But Bush Ups New Troop Increases
It appears the Bush-backed last ditch troop "surge" plan to improve security in Iraq, particularly in Baghdad, might really be the last roll of the dice many pundits claimed it would be :
The United States has begun planning to gradually withdraw combat soldiers from Iraq and place a greater emphasis on training if the current troop increase fails, it was reported today.
The Los Angeles Times said the fallback strategy, based partly on the US experience in El Salvador in the 1980s, was in the early planning stages.
A Pentagon official told the paper: "This part of the world has an allergy against foreign presence. You have a window of opportunity that is relatively short. Your ability to influence this with a large US force eventually gets to a point that is self-defeating."
The LA Times report came as the president, George Bush, confirmed at the weekend that he would send an extra 4,700 combat support troops and military police to Iraq in addition to the "surge" of 21,500 combat forces announced in January.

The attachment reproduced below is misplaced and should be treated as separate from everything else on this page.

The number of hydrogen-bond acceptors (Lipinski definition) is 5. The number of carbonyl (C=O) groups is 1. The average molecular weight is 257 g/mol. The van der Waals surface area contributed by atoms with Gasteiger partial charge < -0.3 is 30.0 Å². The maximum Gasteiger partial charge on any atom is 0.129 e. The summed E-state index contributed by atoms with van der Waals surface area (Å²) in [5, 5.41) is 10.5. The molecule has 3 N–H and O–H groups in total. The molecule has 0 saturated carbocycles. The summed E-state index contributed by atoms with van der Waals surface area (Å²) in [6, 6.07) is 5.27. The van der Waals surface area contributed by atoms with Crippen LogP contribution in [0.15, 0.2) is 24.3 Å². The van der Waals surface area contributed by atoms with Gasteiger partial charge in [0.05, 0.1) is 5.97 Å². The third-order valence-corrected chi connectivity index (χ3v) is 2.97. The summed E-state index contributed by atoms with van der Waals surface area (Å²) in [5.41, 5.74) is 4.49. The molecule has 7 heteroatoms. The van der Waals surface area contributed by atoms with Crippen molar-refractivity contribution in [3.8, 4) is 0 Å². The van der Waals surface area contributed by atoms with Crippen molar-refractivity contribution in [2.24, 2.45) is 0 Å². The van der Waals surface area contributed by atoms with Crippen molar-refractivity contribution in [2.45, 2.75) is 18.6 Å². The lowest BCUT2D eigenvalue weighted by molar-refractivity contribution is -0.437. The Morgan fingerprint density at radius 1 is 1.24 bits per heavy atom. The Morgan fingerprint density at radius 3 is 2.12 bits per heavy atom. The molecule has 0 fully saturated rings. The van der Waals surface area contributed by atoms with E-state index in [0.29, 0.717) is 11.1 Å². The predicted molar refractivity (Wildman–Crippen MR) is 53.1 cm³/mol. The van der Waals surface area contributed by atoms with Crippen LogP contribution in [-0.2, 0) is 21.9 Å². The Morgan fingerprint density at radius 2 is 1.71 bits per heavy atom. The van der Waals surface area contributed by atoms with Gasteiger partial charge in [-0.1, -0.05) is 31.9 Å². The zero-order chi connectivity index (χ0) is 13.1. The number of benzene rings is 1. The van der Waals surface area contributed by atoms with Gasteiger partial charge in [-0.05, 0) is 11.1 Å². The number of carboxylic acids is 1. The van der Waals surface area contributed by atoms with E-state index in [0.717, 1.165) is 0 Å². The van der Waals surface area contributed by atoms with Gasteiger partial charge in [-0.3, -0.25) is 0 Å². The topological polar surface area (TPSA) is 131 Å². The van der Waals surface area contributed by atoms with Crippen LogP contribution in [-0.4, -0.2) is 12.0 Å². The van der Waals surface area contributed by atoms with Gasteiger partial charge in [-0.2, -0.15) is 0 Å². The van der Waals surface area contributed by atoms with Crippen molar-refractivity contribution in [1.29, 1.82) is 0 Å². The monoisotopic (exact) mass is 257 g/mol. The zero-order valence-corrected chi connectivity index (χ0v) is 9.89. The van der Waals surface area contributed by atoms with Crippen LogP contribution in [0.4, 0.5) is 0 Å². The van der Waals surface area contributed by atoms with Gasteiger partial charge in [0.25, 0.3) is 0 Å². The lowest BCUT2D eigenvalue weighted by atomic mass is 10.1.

A whittling down of the US military presence would fit in with comments made to Congress by the defence secretary, Robert Gates, last month. He said that if the "surge" failed, the fallback plan would include moving troops "out of harm's way".
(US General ) Petraeus has only about six months to improve the situation, particularly to reduce the level of sectarian killing in Baghdad.
Gen Petraeus is taking a markedly different tack from the retiring commander for the Middle East, John Abizaid, who wanted to hand over responsibility for security to the Iraqis as quickly as possible and get US combat forces out by next year.
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